TV & radio: what to tune in to next week (13–18 June 2015)

Can't decide what programmes to watch or listen to? Here are 10 you won't want to miss...

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The 90s: Ten Years That Changed The World
Channel 4
Saturday 13th June, 9.00pm

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Kathy Burke narrates a look back at the “most culturally significant decade of our generation”. As that rather over-hyped description suggests, the emphasis is on music, moving images and art. Expect tunes from Blur and Oasis, and contributions from the likes of Jarvis Cocker, David Baddiel and Irvine Welsh.

Find out more here.
 

 

Pick of the Week…

The BBC At War
BBC Two
Sunday 14th June, 9.00pm

Over two episodes, Jonathan Dimbleby tells the story of Auntie between 1939 and 1945. Prior to the outbreak of the Second World War, the Corporation had no newsgathering capability. By the end, it was one of the world’s most trusted sources of information – a transformation that came about via battles with Whitehall and with Fleet Street’s press barons.

Find out more here.
 

Sean Bean On Waterloo
History
Sunday 14th June, 10.00pm

The actor and Sharpe star tells the story of Napoleon’s final defeat, along the way firing weapons from the 19th century and meeting some of those whose forebears fought in the battle. Part one of two. Also this week, look out for Waterloo: The Ultimate Battle (Discovery, Thursday 18th June, 9pm).

Find out more here.

Napoleon: The Man And The Myths
Radio 4
Monday 15th June, 1.45pm

Over five weekday episodes, historian Andrew Roberts challenges what we think we know about Napoleon. Little Boney, it turns out, was of average height. Also this week, listen out for Drama: Waterloo: The Ball At Brussels (Wednesday 17th June, 2.15pm), which charts Wellington’s attendance of a society event shortly before his greatest victory.

Find out more here.
 

Thomas Chatterton: The Myth Of The Doomed Poet
BBC Four
Monday 15th June, 8.30pm

Michael Symmons Roberts profiles a writer who died of arsenic poisoning, perhaps as a suicide, at the age of just 17. Chatterton’s death, it’s argued, did much to build the myth of the tortured artist. Followed by How To Be A Bohemian With Victoria Coren Mitchell (9.00pm), which focuses on the Bloomsbury Group.

Find out more here.

Victoria Coren Mitchell and Stephen Fry. (BBC/Wingspan Productions/Richard Ranken)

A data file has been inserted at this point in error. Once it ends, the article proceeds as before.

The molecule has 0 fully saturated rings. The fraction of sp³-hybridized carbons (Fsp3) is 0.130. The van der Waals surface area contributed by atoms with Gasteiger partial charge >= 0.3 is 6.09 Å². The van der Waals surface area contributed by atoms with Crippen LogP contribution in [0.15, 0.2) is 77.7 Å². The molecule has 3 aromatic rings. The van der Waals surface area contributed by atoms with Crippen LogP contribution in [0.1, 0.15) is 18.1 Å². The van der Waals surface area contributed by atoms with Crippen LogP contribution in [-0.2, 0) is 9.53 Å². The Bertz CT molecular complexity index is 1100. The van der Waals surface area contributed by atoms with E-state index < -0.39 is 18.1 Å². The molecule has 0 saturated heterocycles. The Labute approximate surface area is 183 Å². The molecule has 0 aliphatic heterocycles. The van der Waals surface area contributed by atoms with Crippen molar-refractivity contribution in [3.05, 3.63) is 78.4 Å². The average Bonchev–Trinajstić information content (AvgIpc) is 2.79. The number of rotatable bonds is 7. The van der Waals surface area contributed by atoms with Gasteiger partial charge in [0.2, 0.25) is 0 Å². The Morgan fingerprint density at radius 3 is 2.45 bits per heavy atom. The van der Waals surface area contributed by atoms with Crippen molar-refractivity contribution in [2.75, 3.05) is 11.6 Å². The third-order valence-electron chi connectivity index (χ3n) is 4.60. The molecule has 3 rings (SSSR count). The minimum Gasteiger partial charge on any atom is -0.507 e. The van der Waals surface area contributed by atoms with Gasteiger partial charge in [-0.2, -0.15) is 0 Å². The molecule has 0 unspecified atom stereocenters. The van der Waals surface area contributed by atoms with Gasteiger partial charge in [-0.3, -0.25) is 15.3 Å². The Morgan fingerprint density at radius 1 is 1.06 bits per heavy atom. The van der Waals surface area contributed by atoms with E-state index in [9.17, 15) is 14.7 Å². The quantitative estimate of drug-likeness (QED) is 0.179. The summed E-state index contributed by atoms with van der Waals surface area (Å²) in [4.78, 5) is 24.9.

Natural Histories
Radio 4
Tuesday 16th June, 11.00am

Brett Westwood considers our attitudes to butterflies down the years. Today, we see them as delicate and beautiful, yet in the past butterflies’ eye-spots, which evolved to deter predators, were seen as menacing, a sign people’s behaviour was being watched and thus a discouragement to lewdness.

Find out more here.

To read our interview with the series producer, click here.
 

Napoleon
BBC Two
Wednesday 17th June, 9.00pm

Andrew Roberts picks up the story of Napoleon in 1805, when the French leader was at the height of his power. In great part, his theme is how Napoleon’s Grande Armée was a genuine meritocracy, in contrast to the European forces he bested at such battles as Austerlitz, when the French defeated a far larger Austro-Russian force.

Find out more here.

In profile: Napoleon Bonaparte

Science Stories
Radio 4
Wednesday 17th June, 9.00pm

A series looking at the history of science recalls how James Watt kept designs for a radically improved steam engine on a shelf in his workshop for years. If you missed it, the first episode charting feuding between fossil hunters in the Wild West, is well worth checking out.

Find out more here.
 

Mrs Thatcher And The Writers
Radio 4
Thursday 18th June, 11.30am

At the height of her power, Margaret Thatcher broke bread with such writers as Philip Larkin, VS Naipaul and Anthony Powell. What did she get out of these meetings? DJ Taylor investigates, as well as exploring why Thatcher so fascinates authors.

Find out more here.
 

Catching History’s Criminals: The Forensics Story
BBC Four
Thursday 18th June, 9.00pm

Surgeon and writer Gabriel Weston charts the development of forensic science. Kicking off a three-part series, she looks at difficulties around identifying bodies, especially where killers have taken measures to destroy the remains of victims. Gripping stuff, but possibly not for the squeamish.

Find out more here.

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(BBC/Alastair McCormick)